Effects of altered maternal folate and vitamin B12 on neurobehavioral outcomes in F1 male mice.Brain Res Bull. 2019 11; 153:93-101.BR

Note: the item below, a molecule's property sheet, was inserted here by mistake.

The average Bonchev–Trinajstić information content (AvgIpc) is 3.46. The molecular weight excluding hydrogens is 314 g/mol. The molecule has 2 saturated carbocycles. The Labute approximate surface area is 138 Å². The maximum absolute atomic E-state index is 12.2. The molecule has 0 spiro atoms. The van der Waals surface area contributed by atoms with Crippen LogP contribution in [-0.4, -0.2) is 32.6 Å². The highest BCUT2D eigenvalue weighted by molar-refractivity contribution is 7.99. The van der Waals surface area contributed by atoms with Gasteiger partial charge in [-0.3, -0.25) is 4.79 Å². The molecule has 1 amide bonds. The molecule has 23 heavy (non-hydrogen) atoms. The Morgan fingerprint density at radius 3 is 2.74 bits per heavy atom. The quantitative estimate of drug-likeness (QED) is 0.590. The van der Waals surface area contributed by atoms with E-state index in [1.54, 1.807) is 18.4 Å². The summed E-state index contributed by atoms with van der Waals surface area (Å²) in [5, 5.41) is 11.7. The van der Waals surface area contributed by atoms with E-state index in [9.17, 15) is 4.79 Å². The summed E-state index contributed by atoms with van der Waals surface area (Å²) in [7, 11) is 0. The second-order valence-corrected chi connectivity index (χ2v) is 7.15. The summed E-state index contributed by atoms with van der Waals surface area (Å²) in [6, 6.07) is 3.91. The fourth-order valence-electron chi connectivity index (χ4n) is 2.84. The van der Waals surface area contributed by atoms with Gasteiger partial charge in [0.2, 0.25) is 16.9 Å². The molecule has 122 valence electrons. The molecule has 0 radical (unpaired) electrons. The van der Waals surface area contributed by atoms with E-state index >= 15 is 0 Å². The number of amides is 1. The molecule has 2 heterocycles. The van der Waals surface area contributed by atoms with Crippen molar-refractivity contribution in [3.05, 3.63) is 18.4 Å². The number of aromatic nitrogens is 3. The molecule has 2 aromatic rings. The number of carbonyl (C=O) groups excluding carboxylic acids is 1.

Maternal folate and vitamin B12 status during pregnancy may influence development of central nervous system (CNS) in the offspring. Very little attention has been paid to understand the combined effects of both the vitamins during pregnancy. The present study was designed to evaluate the biochemical and behavioral outcomes following alterations in folate and vitamin B12 levels in C57BL/6 mice. The female mice were fed with different combinations of folate and vitamin B12 whereas; males were fed with normal diet for 4 weeks. The mice were mated and the pregnant mice received the same diets as before pregnancy. The F1 male mice were further continued on maternal diet for 6 weeks following neurobehavioral and biochemical assessment. The body weight of the F1 male mice was significantly decreased in the mice that received folate and vitamin B12 deficient diet. Altered cognitive functions were observed in the folate and B12 deficient F1 male mice as assessed by Morris water maze and novel object recognition tests. Spontaneous locomotor activity was decreased in F1 male mice fed with folate and B12 deficient diets. Elevated homocysteine levels and decreased hydrogen sulfide levels were also observed in the brain of F1 male mice on folate and B12 deficient diets. However, GSH and GSSG levels were increased in the brain of the animals supplemented with folate deficient diet with different combinations of B12. The study suggests that exposure of female mice to folate and vitamin B12 deficiency during pregnancy effects in-utero development of fetus, which further leads to behavioral anomalies in adult life and is sufficient to cause impaired cognitive behavior in the subsequent generation. Thus, elucidating the role and importance of maternal dietary folate and B12 ratio during pregnancy.